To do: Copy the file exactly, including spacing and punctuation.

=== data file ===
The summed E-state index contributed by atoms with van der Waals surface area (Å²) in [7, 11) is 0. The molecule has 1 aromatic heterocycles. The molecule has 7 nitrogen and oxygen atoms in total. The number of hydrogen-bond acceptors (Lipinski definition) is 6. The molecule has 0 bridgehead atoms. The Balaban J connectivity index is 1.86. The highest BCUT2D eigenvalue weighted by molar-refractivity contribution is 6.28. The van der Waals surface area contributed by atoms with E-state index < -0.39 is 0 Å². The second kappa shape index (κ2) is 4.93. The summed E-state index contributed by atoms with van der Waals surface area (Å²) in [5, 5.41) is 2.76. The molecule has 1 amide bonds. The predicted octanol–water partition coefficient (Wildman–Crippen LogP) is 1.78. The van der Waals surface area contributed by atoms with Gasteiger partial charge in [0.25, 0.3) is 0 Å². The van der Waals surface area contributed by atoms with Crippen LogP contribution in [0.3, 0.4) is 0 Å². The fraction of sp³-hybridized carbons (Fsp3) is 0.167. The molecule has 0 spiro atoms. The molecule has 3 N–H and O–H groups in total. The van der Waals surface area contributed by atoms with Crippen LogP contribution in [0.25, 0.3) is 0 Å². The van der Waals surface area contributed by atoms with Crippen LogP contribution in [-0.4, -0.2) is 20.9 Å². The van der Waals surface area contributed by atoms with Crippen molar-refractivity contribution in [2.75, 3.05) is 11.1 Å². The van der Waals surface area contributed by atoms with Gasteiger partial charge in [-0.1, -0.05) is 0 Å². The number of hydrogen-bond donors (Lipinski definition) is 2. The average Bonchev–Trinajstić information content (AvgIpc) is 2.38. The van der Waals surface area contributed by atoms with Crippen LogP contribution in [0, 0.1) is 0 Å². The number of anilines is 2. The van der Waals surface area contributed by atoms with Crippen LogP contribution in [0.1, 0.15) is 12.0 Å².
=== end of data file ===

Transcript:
The summed E-state index contributed by atoms with van der Waals surface area (Å²) in [7, 11) is 0. The molecule has 1 aromatic heterocycles. The molecule has 7 nitrogen and oxygen atoms in total. The number of hydrogen-bond acceptors (Lipinski definition) is 6. The molecule has 0 bridgehead atoms. The Balaban J connectivity index is 1.86. The highest BCUT2D eigenvalue weighted by molar-refractivity contribution is 6.28. The van der Waals surface area contributed by atoms with E-state index < -0.39 is 0 Å². The second kappa shape index (κ2) is 4.93. The summed E-state index contributed by atoms with van der Waals surface area (Å²) in [5, 5.41) is 2.76. The molecule has 1 amide bonds. The predicted octanol–water partition coefficient (Wildman–Crippen LogP) is 1.78. The van der Waals surface area contributed by atoms with Gasteiger partial charge in [0.25, 0.3) is 0 Å². The van der Waals surface area contributed by atoms with Crippen LogP contribution in [0.3, 0.4) is 0 Å². The fraction of sp³-hybridized carbons (Fsp3) is 0.167. The molecule has 0 spiro atoms. The molecule has 3 N–H and O–H groups in total. The van der Waals surface area contributed by atoms with Crippen LogP contribution in [0.25, 0.3) is 0 Å². The van der Waals surface area contributed by atoms with Crippen LogP contribution in [-0.4, -0.2) is 20.9 Å². The van der Waals surface area contributed by atoms with Crippen molar-refractivity contribution in [2.75, 3.05) is 11.1 Å². The van der Waals surface area contributed by atoms with Gasteiger partial charge in [-0.1, -0.05) is 0 Å². The number of hydrogen-bond donors (Lipinski definition) is 2. The average Bonchev–Trinajstić information content (AvgIpc) is 2.38. The van der Waals surface area contributed by atoms with Crippen LogP contribution in [0, 0.1) is 0 Å². The number of anilines is 2. The van der Waals surface area contributed by atoms with Crippen LogP contribution in [0.1, 0.15) is 12.0 Å².